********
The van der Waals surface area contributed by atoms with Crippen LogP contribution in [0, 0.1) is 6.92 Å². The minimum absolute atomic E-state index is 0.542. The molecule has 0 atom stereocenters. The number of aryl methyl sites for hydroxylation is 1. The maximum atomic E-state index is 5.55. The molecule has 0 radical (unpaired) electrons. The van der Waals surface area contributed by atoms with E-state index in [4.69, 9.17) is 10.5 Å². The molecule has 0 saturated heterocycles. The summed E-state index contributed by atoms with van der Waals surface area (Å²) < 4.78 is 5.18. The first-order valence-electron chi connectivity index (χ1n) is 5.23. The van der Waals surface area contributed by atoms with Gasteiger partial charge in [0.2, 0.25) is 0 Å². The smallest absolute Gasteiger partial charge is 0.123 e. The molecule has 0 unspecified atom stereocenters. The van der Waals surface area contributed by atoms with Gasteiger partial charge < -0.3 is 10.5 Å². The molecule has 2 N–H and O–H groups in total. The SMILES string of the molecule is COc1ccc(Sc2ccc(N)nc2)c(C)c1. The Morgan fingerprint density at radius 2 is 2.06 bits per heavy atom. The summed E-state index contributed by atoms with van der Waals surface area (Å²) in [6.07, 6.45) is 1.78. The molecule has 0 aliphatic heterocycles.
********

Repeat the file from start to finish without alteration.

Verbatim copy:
The van der Waals surface area contributed by atoms with Crippen LogP contribution in [0, 0.1) is 6.92 Å². The minimum absolute atomic E-state index is 0.542. The molecule has 0 atom stereocenters. The number of aryl methyl sites for hydroxylation is 1. The maximum atomic E-state index is 5.55. The molecule has 0 radical (unpaired) electrons. The van der Waals surface area contributed by atoms with E-state index in [4.69, 9.17) is 10.5 Å². The molecule has 0 saturated heterocycles. The summed E-state index contributed by atoms with van der Waals surface area (Å²) < 4.78 is 5.18. The first-order valence-electron chi connectivity index (χ1n) is 5.23. The van der Waals surface area contributed by atoms with Gasteiger partial charge in [0.2, 0.25) is 0 Å². The smallest absolute Gasteiger partial charge is 0.123 e. The molecule has 0 unspecified atom stereocenters. The van der Waals surface area contributed by atoms with Gasteiger partial charge < -0.3 is 10.5 Å². The molecule has 2 N–H and O–H groups in total. The SMILES string of the molecule is COc1ccc(Sc2ccc(N)nc2)c(C)c1. The Morgan fingerprint density at radius 2 is 2.06 bits per heavy atom. The summed E-state index contributed by atoms with van der Waals surface area (Å²) in [6.07, 6.45) is 1.78. The molecule has 0 aliphatic heterocycles.